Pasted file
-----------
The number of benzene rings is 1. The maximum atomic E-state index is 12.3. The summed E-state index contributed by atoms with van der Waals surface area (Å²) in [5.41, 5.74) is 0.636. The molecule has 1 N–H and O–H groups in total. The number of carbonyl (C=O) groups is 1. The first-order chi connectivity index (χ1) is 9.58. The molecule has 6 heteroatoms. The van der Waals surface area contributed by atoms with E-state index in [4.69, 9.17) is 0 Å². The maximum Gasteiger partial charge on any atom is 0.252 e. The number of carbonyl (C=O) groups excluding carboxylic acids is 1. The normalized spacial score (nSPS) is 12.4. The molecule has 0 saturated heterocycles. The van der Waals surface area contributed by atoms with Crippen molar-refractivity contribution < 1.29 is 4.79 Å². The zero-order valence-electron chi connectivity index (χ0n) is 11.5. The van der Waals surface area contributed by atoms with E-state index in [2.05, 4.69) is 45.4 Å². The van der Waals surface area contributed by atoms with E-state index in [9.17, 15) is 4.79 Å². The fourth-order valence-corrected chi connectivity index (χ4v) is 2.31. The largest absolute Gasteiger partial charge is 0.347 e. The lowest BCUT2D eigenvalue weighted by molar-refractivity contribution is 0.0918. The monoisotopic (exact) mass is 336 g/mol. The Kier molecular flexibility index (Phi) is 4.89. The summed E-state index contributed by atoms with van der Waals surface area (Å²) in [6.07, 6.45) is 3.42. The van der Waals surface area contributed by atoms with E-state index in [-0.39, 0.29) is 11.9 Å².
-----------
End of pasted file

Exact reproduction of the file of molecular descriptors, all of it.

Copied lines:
The number of benzene rings is 1. The maximum atomic E-state index is 12.3. The summed E-state index contributed by atoms with van der Waals surface area (Å²) in [5.41, 5.74) is 0.636. The molecule has 1 N–H and O–H groups in total. The number of carbonyl (C=O) groups is 1. The first-order chi connectivity index (χ1) is 9.58. The molecule has 6 heteroatoms. The van der Waals surface area contributed by atoms with E-state index in [4.69, 9.17) is 0 Å². The maximum Gasteiger partial charge on any atom is 0.252 e. The number of carbonyl (C=O) groups excluding carboxylic acids is 1. The normalized spacial score (nSPS) is 12.4. The molecule has 0 saturated heterocycles. The van der Waals surface area contributed by atoms with Crippen molar-refractivity contribution < 1.29 is 4.79 Å². The zero-order valence-electron chi connectivity index (χ0n) is 11.5. The van der Waals surface area contributed by atoms with E-state index in [2.05, 4.69) is 45.4 Å². The van der Waals surface area contributed by atoms with E-state index in [9.17, 15) is 4.79 Å². The fourth-order valence-corrected chi connectivity index (χ4v) is 2.31. The largest absolute Gasteiger partial charge is 0.347 e. The lowest BCUT2D eigenvalue weighted by molar-refractivity contribution is 0.0918. The monoisotopic (exact) mass is 336 g/mol. The Kier molecular flexibility index (Phi) is 4.89. The summed E-state index contributed by atoms with van der Waals surface area (Å²) in [6.07, 6.45) is 3.42. The van der Waals surface area contributed by atoms with E-state index in [-0.39, 0.29) is 11.9 Å².